The downing of a U.S. Chinook helicopter during the weekend in Iraq is a gut-check for the nation and for President Bush. The comparisons to the "Black Hawk Down" battle in Somalia in October 1993 are unavoidable, from the enemies' tactic (shoot for the tail rotor), to the celebrations of the natives on the ground, to the heartbreaking death toll (18 in Somalia, 16 now).
What should be different is America's response. The kind of sweaty-palmed cut-and-run sentiment now gripping the Democratic Party over the question of Iraq was personified in the Oval Office 10 years ago by a panicked President Clinton. His hasty retreat after the "Black Hawk Down" battle created an image of American weakness that was noted by Islamic terrorists at the time and that the United States is still working to undo to this day.
In 1993, the forces of Somali warlord Mohamed Farah Aideed -- hunted by U.S. forces -- brought down two Black Hawk helicopters and precipitated a vicious daylong firefight. In the immediate aftermath of the battle, Clinton managed a burst of bravado, telling an aide: "I believe in killing people who try to hurt you." But soon enough he would be worrying to George Stephanopoulos: "I hope I didn't panic and announce the pullout too soon."
The Clinton administration had chosen in early 1993 to expand the limited humanitarian mission in Somalia it inherited from the first Bush administration into a grander effort to rebuild the strategically marginal country. Madeleine Albright hailed it as an "unprecedented enterprise aimed at nothing less than the restoration of an entire country." These ringing statements were empty since Clinton wasn't willing to pay any price to back them up. The first major blow sent him reeling.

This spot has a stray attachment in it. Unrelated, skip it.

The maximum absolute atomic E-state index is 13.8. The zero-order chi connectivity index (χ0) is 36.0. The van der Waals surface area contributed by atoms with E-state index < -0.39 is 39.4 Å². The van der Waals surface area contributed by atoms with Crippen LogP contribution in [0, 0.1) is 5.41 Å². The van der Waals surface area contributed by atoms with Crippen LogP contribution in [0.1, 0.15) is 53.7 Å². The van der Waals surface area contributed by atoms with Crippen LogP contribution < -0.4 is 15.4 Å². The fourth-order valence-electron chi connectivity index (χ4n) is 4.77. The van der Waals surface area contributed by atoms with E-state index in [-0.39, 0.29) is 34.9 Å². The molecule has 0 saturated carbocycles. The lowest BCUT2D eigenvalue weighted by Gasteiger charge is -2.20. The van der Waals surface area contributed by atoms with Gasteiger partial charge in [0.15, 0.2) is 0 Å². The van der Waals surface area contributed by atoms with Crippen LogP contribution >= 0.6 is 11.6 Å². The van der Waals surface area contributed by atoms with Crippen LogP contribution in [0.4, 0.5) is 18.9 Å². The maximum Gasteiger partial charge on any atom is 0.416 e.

Clinton briefly faked resolve publicly, vowing that "you may be sure that we will do whatever's necessary ... to complete our mission." About a week later he was saying, contradicting his administration's own policy to that point, "It is not our job to rebuild Somalia's society." In a letter to Congress, the White House promptly began rewriting history: "The U.S. military mission is not now nor was it ever one of 'nation-building.'"
Massive reinforcements were sent to Somalia, but only for show. Just days after Aideed's forces had killed 18 Americans, Clinton dispatched former ambassador to Somalia Robert Oakley to Mogadishu to tell Aideed that he was off the hook, the United States would no longer seek his capture. Aideed's clan, perhaps taken aback by the American pusillanimity, didn't believe it.